Monday, May 31, 2010

Day 7- Bratislava

Today we took a boat tour to Devin to see an even more impressive castle. Some of us also visited Saint Martin's Cathedral.

The professors have arranged for us to travel to the small town of Devin. Located only about 10 km from Bratislava, Devin is famous for its castle as well. We left from the hotel to take a boat up the Danube. The trip itself really showcased the awesome power of this mighty river. The 10 km trip took 90 minutes upstream, but only 30 minutes when travelling downstream. When travelling by boat, as you round the bend you are greeted by a lookout tower that serves a branch of the castle. This does not properly prepare a person for the grand scale the castle employs.

The construction of the castle proper began in the tenth century also. However, within the castle walls Roman ruins can be found, as well as a small chapel and cemetery dating from the ninth century.
The castle has been added to and expanded throughout the years. One of the exciting places to visit was the ammunition store. The store is a large stone-walled pit that would have held the many various stores for artillery throughout the years employed to defend the castle. There is also a deep well that served to provide as the fresh water supply for those living within the walls. There is now fresh water piped into the facility, which we used to test the depth of the well. When the bucket of water is let go, there is no sound for almost a full six seconds. Then the Wham! of reverberation comes shooting out of the well from the focused sound waves. We had Samson to thank for discovering this quality of the well. The keep itself within the castle was finished sometime in the 16th or 17th century.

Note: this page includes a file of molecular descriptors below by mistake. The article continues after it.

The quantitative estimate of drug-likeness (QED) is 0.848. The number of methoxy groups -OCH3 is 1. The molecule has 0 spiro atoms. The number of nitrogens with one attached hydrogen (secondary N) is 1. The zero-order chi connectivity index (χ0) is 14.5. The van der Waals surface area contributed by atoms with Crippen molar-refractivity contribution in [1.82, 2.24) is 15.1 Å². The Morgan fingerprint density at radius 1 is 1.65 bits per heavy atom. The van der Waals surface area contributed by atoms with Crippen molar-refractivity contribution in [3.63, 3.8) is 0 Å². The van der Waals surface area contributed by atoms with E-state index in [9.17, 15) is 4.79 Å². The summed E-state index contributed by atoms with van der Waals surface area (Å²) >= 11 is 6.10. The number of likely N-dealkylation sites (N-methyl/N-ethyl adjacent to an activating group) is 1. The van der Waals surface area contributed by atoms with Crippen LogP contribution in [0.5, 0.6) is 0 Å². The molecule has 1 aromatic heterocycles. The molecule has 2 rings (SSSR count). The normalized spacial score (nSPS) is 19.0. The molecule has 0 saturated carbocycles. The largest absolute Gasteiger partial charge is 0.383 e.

Upon returning to the city, several of the group visited the town's Cathedral. Named for Saint Martin (I didn't document his reason for sainthood, sorry), a cathedral has stood at this site since the 15th century. The Cathedral was the site of 11 coronations of kings and queens of the Hungarian empire. Because of this, there is an impressive treasury of relics used in the church. There is also a crypt which houses quite a few of Bratislava's elite. This includes the bodies of three Catholic archbishops and a cardinal, all who served at the Cathedral. The last person to be buried in the church was in 1895. There is also a catacomb that can be viewed, but not entered, dating to the 11th century.

For dinner that night, all the students returned for a second, third, or fourth visit to the Slovak Pub. Some of the meals include: dinner for student on pay day, dinner for broke student, dinner for student trying to impress girlfriend. There is also a farmer's risotto, shepherd's bag, pierogis, and delicious soups. The best part about the pub is its prices. We sat at a table in the shape of Saint Stephen's cross. The cross was the emblem Hungary's most famous king. How fitting that as our time in Former Hungarian controlled Europe, we should dine at such a table.